On January 25, 2011, Ahdaf Soueif, who was attending the Jaipur Literary Festival, switched on her hotel TV and realised that CNN was reporting from her native Cairo - the picture on the screen, which she instantly recognised, was Midan el-Tahrir. She boarded an airplane the next morning and was soon in the centre of the Arab Spring. Over the next 18 days Soueif inhaled tear gas, dodged hurtling stones and wore layers (not a fashion statement but a strategic move that makes it easier to escape if someone grabs you), toured the city's pharmacies to get supplies for a makeshift hospital and interviewed numerous people. Cairo: My City, Our Revolution is her account of those events and some of the more recent developments in Egypt.
Without claiming any prophetic powers, Soueif expects the reader to be better informed of the state of things than she is at the time of writing, in October 2011, and refers to this gap to stress that the process she and Egypt are involved in is ongoing. An experienced journalist, she provides an objective day-to-day report of the uprising, describing the facts, the circumstances that drove people to the barricades, and the emotions in the crowd. The grief of bereaved families, the allure of street art that emerged during that time, the attitude of revolutionaries and their opponents - all those details are there, down to the slogans translated into English with their chanting rhythm intact, the better to recreate the atmosphere of Tahrir. The passion with which Soueif threw herself into action seeps into her writing, allowing her to capture the spirit of the moment.
Coming from a family with strong liberal traditions, Soueif is no novice in political activism and, while aware of the difficulties faced by any democratic movement in Egypt, she has a lot of faith in her people. She is especially enthusiastic about the nation's youth and proud to see them taking a stand against the regime: "We, the older revolutionaries, have been trying since '72 to take Tahrir. They are doing it [...] We follow them and pledge what's left of our lives to their effort." Talking about the government's corruption and poverty most of the country is pushed into, the lack of basic freedoms and the brutal rule of the security forces, the author does not mince her words, adding to her narrative the testimonies of people from all walks of life, from shopkeepers to academics. In her view, uniting people in their struggle is one of the main challenges of the revolution that flared in a country so big and so divided: economically, religiously, culturally.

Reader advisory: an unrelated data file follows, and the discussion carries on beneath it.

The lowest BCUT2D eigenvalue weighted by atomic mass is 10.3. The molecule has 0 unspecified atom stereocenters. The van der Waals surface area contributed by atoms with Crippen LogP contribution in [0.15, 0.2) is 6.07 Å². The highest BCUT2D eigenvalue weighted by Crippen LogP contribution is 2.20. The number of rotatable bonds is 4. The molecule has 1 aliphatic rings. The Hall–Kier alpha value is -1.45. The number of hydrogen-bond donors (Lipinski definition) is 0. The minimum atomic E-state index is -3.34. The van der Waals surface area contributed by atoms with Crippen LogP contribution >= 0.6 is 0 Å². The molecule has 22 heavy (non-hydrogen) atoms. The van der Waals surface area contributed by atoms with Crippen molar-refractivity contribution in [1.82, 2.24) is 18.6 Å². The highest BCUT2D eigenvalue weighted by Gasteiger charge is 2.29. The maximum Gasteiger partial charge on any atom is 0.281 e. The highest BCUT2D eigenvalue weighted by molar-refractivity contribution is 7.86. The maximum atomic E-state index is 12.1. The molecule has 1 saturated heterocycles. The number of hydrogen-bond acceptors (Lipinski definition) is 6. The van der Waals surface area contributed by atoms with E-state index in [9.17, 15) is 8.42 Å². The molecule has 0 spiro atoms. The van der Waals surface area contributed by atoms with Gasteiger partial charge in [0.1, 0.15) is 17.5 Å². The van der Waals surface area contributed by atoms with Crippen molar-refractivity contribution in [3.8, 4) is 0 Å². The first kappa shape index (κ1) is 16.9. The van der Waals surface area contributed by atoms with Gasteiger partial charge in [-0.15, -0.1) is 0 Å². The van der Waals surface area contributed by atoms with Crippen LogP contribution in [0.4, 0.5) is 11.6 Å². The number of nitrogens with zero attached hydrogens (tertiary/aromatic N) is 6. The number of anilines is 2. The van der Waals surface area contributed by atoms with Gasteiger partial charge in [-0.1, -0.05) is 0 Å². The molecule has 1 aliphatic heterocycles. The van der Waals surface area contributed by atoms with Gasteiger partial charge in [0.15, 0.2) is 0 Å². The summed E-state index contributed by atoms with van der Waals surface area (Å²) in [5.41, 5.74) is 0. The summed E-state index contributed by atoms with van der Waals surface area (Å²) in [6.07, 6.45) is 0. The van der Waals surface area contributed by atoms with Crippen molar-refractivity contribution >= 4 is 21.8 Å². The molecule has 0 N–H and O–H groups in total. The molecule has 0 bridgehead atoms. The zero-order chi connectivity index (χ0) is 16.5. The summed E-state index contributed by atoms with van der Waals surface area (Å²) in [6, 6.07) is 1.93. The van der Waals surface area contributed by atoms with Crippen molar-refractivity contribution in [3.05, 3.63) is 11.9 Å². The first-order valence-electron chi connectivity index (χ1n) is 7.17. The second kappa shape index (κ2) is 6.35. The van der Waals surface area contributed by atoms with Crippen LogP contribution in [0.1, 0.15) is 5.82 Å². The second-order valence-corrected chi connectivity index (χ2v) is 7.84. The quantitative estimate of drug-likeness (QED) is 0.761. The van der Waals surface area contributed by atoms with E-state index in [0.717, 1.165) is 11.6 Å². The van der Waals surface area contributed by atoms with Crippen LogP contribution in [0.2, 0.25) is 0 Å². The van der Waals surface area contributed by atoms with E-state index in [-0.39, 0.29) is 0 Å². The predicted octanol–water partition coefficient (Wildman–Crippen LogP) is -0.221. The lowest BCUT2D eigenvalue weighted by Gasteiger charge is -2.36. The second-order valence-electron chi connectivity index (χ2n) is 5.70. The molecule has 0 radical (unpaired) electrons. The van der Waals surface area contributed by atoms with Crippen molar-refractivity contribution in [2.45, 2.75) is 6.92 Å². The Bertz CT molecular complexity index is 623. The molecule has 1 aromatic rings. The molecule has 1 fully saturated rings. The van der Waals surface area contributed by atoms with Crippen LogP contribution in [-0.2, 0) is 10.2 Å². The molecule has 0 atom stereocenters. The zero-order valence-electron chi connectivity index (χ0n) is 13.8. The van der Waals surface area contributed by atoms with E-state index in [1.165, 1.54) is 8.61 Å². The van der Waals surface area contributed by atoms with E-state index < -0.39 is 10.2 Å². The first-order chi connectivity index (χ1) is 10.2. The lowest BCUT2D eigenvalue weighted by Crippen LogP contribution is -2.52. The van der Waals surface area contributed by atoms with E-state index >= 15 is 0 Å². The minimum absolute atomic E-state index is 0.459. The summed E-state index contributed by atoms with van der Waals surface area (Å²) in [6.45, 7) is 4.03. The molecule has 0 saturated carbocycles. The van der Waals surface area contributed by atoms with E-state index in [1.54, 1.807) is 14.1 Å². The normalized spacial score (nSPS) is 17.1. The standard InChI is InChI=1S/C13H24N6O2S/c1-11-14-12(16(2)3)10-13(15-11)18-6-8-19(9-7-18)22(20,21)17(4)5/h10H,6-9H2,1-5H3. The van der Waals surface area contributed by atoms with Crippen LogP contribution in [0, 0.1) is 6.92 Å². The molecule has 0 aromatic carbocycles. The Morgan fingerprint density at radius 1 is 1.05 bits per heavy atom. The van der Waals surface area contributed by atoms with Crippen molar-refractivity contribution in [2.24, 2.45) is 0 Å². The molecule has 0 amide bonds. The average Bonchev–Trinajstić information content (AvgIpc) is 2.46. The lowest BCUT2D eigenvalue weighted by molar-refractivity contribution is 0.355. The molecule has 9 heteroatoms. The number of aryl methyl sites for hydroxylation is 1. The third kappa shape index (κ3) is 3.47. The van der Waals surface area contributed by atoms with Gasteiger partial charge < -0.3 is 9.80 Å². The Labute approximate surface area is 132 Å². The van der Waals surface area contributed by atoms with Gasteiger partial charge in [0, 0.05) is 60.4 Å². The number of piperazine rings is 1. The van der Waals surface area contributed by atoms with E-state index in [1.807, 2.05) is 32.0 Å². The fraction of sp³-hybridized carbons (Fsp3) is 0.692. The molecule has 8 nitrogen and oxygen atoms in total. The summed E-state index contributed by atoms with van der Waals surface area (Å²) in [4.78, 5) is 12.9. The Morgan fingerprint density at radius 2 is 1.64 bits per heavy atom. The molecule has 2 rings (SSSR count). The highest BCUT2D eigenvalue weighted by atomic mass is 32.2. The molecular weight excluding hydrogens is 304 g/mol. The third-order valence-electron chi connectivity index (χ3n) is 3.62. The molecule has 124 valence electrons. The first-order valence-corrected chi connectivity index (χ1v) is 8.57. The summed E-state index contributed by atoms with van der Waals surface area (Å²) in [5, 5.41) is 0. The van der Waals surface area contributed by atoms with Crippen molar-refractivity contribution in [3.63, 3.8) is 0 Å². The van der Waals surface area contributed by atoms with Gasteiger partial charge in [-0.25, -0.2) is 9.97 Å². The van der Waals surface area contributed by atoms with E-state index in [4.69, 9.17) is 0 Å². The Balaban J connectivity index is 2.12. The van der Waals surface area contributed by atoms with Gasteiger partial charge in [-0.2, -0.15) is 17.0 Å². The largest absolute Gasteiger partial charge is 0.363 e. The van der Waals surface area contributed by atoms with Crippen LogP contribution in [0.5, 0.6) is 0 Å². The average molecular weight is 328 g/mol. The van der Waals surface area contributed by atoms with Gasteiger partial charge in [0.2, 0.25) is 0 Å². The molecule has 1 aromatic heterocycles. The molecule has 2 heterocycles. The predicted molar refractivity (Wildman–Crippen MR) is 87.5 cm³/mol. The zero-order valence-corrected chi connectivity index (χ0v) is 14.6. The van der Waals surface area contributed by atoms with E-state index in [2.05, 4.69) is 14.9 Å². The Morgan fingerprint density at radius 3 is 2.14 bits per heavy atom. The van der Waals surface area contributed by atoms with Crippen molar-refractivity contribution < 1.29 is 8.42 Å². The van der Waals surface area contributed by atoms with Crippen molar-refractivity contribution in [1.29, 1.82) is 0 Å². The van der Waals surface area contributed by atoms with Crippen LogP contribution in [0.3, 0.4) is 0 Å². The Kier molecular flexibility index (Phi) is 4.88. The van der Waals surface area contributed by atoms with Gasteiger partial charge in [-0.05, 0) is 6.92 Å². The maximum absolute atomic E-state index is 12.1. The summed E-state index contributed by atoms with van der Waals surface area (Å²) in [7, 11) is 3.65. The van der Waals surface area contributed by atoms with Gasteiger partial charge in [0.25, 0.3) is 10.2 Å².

Egypt's security apparatus is often in Soueif's crosshairs as she talks indignantly about its methods, which include sending truckloads of hired thugs to fight anti-government demonstrators. The army, on the other hand, is an institution that has long been part of society (although that perspective may be undergoing something of a re-evaluation): on previous occasions soldiers have refused direct orders to attack their fellow countrymen, and the crowds in Tahrir Square hope, at least initially, for their support, shouting "The People! The Army! One Hand!" No such sentiments are shown towards the notoriously corrupt parliament. The message for the government that appears most frequently on huge banners reads simply "Irhal! [Leave!]" In the country where everything, from stretches of the Nile to lenient sentences, is up for sale, some are resigned to it to the point of indifference, while others try to wake everyone up with their cheering: "Prices up and no one cares / Next you'll sell your beds and chairs."